The number of people recruited into permanent roles has decreased at its sharpest rate since 2009, with recruitment consultancies frequently citing Brexit-related uncertainty, particularly in London.
July’s IHS Markit Report on Jobs on behalf of the Recruitment and Employment Confederation (REC) also showed that temporary and contract hires continued to rise, albeit at their weakest rate for 10 months.
Recruitment consultancies on the researchers’ panel indicated that their clients had shifted focus towards short-term staff amid the uncertain economic climate.
Demand for staff remains strong with vacancies continuing to rise, but the sharp fall in placements suggests that businesses are highly cautious about committing to new hires.”
Commenting on the latest survey results, REC chief executive Kevin Green said: “The UK jobs market suffered a dramatic freefall in July, with permanent hiring dropping to levels not seen since the recession of 2009.
“Demand for staff remains strong with vacancies continuing to rise, but the sharp fall in placements suggests that businesses are highly cautious about committing to new hires.” He added that economic turbulence following the referendum vote to leave the EU is undoubtedly the root cause.
“The record-high employment rate and ongoing skill shortages have made it difficult for employers to find suitable candidates for the roles available in the past, and this remains the case. We’re now seeing the added problem of individuals deciding to stay put rather than change jobs in the current environment.”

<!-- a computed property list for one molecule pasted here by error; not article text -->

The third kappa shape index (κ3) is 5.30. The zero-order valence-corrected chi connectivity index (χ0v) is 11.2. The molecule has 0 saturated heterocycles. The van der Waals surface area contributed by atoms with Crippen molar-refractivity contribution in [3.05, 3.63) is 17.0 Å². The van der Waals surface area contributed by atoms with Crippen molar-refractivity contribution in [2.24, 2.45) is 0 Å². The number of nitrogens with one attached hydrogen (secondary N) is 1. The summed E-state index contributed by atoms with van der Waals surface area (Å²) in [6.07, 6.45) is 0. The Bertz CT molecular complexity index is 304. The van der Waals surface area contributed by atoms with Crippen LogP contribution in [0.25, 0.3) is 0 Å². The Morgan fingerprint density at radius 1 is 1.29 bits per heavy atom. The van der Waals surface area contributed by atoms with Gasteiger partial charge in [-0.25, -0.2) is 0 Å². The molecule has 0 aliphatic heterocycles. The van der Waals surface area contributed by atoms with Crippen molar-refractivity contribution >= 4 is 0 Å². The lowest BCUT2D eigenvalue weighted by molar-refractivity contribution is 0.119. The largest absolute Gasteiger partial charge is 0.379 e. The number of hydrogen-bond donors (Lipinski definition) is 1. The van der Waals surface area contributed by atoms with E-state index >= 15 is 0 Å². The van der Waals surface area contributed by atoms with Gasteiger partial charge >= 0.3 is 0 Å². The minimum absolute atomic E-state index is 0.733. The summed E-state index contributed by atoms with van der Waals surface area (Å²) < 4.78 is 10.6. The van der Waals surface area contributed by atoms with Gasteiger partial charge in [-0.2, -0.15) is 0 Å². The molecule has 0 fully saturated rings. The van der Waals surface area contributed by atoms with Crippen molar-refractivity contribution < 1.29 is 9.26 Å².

Comparing the number of staff placed in permanent positions with the number in the previous month, the Report on Jobs recorded a seasonally-adjusted index of 45.4, down from June’s 49.3 and May’s 52.9. Anything below 50 represents decline in job candidate placements.
Temporary billings have fallen from a 2016 high of 59.1 in April, to 51.6 last month. In London the rate of decline was the fastest for seven years.
The hardest hit sectors for permanent positions were construction (48.4), secretarial and clerical (53.2), and hotel and catering (54.2).
Green added: “It’s important we don’t jump to conclusions from one month’s data. The truth is we don’t know what long-term consequences the referendum result will have on UK jobs.
“With the political situation becoming more stable and the Bank of England making sensible decisions, we may well see confidence return to the jobs market more quickly than anticipated.”